Residents who sign up for the program will receive an e-mail or postcard when a sex offender moves into their neighborhood.
The program is called SPIRIT, which stands for Sexual Predator Identification in Riverside County through Internet Tracking. It was spearheaded by Supervisor Jeff Stone.
"Anybody that's going to come here is going to face the scrutiny of our county district attorney, our Sheriff's department, our code enforcement, and we're going to be monitoring them," Stone said.
Spirit will be run through the district attorney's office and goes much further than the current Megan's Law system, supporters said. It will list the exact address of every sex offender in the county.
Some of the new rules state that a sex offender:
- Cannot live within 2,000 feet of a school, park or child care center.
- Cannot loiter within 300 feet of a school, park, or child care center.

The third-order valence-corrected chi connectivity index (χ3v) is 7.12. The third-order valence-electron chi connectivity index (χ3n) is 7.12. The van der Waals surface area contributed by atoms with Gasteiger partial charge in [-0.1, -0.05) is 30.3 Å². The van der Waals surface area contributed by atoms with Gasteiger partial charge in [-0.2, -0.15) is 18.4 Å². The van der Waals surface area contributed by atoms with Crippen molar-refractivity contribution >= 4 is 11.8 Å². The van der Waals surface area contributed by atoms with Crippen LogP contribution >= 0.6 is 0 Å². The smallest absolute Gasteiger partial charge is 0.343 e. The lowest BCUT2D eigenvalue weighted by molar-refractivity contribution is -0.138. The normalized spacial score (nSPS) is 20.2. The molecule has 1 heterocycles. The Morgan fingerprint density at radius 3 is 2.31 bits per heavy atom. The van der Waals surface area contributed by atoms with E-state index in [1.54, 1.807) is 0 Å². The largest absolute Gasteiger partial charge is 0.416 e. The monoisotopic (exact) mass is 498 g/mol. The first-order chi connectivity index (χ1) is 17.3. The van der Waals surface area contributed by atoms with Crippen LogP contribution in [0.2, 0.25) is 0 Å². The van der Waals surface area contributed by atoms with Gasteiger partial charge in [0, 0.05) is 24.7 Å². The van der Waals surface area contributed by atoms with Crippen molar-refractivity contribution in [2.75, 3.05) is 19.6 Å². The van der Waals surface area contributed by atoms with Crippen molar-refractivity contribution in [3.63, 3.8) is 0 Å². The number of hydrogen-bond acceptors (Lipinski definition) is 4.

- Cannot live with one or more sex offenders in a home or apartment.
The district attorney's office will now maintain an online map pinpointing the homes of convicted sex offenders.
Moe Dubois, father of Amber Dubois, spoke in favor of the changes.
"Riverside County is on the forefront of their policies, their procedures, their SAFE team task force," he said. "It's cutting edge as far as what we have in this state."
Last week, the community of Good Hope was in uproar over the possibility of convicted murdered Donald Schmidt being moved to a halfway house in the area. The 37-year-old was convicted of sodomizing and drowning a 3-year-old girl in a bathtub in the 1980s.
Schmidt would not have had to register as a sex offender because the sex crime was later overturned.
The D.A.'s office, along with the board of supervisors, fought the possibility of Schmidt moving there. It apparently worked because he will not be moving into the area.
Sex offenders are still a hot-button issue in Riverside County, especially after the body of missing Moreno Valley teen Norma Lopez was found. One of the theories is that she was attacked by a sex predator.